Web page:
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The Trip to Bronx Science: A Long Ride to a Choice School

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The Trip to Bronx Science: A Long Ride to a Choice School

By AMANDA M. FAIRBANKS

NY Times

Published: February 12, 2008

 

[float=right]12bus_190.jpg

Christian Hansen for The NY Times

The X32 express bus takes students

like Jeffery Gerage, in the front row,

a 16-year-old junior, from Queens

to the Bronx High School of Science.[/float]Three bridges connect Queens

to the Bronx. But if you are a high school student dependent on public transportation, the 10- to 15-mile trip can easily translate into hours on the subway.

 

So Rasheda Browne, a freshman at the Bronx High School of Science, takes the city’s X32 bus at 6:33 every morning from her home in Jamaica, Queens. The trip takes an hour and a half each way, and costs $5. For Rasheda, it is worth it.

 

“Our teachers would tell us the school was really good, but it’s hard to get to,” said Rasheda, 14, between bites of a flatbread breakfast sandwich from Dunkin’ Donuts one recent morning. “I had to decide whether I really wanted to go there to get a better education.”

 

Until the 1960s, nearly 90 percent of Bronx Science’s students lived in the Bronx. These days, though, Queens students are a majority of the student body, and because the city’s Education Department does not provide bus service for high schoolers, they have to find their own way to school and back.

 

About 50 to 70 riders take the X32 each day, most of them going to Bronx Science, according to New York City Transit, which operates the line. Transit officials said the X32 was the only public line that delivers students directly to one of the city’s nine specialized high schools.

 

Three buses depart from Jamaica, Oakland Gardens and Bay Terrace each weekday, making one morning trip to the Bronx and one afternoon return. Efrain Velazquez, 49, a driver on the bus on and off for 15 years, called it the “school special.” While other city buses are crowded and full of people with bad attitudes, as Mr. Velazquez put it, his is not. Most riders nap in the morning and do homework in the afternoon.

 

“You can’t get better than this,” said Mr. Velazquez, who said he often waited for his regular passengers when they were running late.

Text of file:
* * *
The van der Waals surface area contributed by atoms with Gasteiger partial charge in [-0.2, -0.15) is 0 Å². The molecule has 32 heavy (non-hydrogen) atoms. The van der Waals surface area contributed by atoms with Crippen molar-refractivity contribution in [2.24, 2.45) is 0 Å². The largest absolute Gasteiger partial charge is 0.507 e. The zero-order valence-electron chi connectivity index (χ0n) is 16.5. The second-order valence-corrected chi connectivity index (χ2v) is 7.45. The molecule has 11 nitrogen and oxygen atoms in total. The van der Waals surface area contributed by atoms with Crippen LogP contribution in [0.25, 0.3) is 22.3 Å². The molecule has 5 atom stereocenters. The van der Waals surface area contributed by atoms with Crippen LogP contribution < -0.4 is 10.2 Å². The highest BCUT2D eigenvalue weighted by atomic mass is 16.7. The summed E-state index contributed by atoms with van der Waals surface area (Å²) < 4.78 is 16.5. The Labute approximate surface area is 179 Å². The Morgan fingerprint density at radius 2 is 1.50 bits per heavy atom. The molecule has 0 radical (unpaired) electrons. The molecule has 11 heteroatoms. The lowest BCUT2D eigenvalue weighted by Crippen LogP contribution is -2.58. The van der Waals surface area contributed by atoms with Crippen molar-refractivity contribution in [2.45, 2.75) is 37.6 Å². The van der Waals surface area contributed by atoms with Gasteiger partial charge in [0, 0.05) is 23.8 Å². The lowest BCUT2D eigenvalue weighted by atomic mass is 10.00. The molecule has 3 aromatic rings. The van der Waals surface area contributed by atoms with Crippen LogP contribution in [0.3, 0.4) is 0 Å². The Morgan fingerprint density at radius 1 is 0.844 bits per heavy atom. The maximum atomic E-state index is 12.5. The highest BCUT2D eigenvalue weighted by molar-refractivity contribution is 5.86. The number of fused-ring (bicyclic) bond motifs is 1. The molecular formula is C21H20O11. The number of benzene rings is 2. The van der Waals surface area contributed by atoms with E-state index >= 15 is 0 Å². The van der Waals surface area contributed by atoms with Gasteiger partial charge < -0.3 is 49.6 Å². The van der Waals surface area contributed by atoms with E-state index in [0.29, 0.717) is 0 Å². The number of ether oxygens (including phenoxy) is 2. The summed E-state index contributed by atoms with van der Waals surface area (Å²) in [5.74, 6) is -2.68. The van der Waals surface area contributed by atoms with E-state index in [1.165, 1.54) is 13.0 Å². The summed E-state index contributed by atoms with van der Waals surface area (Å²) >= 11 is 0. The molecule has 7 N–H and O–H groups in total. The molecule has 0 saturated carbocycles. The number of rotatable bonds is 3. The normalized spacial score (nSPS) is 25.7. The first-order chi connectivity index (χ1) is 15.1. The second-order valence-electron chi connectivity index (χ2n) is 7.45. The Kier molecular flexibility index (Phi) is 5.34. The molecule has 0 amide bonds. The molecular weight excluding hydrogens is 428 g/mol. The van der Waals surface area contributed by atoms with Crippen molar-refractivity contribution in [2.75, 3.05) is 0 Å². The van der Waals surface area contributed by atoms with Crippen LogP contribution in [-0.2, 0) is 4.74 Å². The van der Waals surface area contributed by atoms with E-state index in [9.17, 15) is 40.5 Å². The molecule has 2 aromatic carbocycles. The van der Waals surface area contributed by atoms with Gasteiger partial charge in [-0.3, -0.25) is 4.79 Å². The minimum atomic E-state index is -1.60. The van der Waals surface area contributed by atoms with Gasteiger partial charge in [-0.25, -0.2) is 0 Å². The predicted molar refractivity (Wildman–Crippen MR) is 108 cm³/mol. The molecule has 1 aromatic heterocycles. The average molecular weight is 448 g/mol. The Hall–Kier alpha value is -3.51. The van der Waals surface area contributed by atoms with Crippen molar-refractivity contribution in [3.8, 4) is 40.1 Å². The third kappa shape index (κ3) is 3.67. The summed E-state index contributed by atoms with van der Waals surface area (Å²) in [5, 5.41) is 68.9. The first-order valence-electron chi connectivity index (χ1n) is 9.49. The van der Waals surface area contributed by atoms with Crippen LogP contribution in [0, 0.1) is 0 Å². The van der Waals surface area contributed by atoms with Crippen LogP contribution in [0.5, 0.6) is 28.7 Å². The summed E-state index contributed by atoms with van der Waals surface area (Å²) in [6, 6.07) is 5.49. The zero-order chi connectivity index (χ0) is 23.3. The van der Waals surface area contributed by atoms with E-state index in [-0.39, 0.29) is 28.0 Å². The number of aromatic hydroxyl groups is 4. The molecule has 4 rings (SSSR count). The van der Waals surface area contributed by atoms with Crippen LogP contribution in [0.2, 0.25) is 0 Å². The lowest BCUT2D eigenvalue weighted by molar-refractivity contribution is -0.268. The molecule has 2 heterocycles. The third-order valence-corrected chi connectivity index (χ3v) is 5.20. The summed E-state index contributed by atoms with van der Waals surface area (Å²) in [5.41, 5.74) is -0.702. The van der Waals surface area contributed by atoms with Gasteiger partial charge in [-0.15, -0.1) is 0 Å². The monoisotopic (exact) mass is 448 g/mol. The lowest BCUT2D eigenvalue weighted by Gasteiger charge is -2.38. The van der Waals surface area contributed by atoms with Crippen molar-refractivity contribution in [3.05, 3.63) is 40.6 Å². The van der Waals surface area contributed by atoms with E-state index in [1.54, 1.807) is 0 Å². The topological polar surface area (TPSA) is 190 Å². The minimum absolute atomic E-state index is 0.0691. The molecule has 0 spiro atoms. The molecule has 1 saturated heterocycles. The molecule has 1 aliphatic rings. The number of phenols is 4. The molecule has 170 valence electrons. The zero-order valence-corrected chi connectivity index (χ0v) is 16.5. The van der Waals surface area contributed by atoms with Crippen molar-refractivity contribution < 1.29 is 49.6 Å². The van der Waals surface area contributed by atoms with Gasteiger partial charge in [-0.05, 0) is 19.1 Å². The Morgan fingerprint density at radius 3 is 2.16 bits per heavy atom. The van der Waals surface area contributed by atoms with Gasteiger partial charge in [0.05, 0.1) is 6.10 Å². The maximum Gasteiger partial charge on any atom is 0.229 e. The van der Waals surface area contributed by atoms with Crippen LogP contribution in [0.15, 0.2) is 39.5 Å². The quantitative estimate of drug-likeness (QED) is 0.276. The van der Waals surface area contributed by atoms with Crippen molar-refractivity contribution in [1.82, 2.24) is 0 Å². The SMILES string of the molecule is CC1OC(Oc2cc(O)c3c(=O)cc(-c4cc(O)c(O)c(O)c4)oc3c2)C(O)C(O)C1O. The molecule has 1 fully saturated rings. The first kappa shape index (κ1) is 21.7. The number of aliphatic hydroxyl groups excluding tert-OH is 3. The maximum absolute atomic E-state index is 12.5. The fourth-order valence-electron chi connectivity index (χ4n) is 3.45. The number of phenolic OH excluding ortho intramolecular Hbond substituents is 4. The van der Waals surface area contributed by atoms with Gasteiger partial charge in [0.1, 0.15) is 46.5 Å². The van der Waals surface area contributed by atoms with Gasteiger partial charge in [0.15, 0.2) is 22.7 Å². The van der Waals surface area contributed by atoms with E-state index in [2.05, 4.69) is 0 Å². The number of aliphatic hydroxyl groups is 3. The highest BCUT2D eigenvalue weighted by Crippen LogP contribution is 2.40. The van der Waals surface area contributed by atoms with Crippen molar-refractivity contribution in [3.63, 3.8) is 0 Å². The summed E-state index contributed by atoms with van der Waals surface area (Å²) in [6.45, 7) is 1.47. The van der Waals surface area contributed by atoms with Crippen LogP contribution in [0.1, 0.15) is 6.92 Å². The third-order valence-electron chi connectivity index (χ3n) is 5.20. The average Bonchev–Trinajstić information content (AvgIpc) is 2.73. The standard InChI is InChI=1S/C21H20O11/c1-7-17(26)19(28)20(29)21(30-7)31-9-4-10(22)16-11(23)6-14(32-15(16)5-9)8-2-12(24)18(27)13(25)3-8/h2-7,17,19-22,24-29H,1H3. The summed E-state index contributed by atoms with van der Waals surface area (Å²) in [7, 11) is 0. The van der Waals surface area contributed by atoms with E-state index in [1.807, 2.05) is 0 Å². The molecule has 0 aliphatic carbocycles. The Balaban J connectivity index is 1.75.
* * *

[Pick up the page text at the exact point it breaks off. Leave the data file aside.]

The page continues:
Two private companies also provide shuttle service to Bronx Science from Queens. The cost is greater — up to $2,400 a year in $200 monthly payments as opposed to a maximum of $1,800 at $5 a ride — but more than 1,200 students choose the higher price. Although middle and high school students qualify for a free MetroCard if they live a mile and a half or more from school, it cannot be used on express buses.

 

As the bus left Rasheda’s stop at 165th Street and Hillside Avenue, she called her friend Yeji Jung, waiting at the second stop of the morning, at 188th Street and 73rd Avenue, to tell her the X32 was on time. The two have perfected this routine since September. “We’re on our way,” said Rasheda, whose parents immigrated from St. Vincent and the Grenadines in the Caribbean before Rasheda was born.

 

Like many X32 riders, Yeji, a 17-year-old senior, generally takes the subway home because it is cheaper and time is less of a worry. Also, the 3:40 p.m. departure time precludes taking part in after-school activities. But Yeji spends more than two hours on the afternoon commute — the No. 4 train to either the N or W, to the No. 7, and finally a local bus.

 

As she plopped into her seat, she said she was glad this was her last year at Bronx Science. Accepted early to New York University, she said, “I will live in the dorm where a commute won’t be a problem.”

 

At 7:23 a.m., the three X32s converged at Parsons Boulevard and 14th Avenue before going en masse over the Bronx-Whitestone Bridge.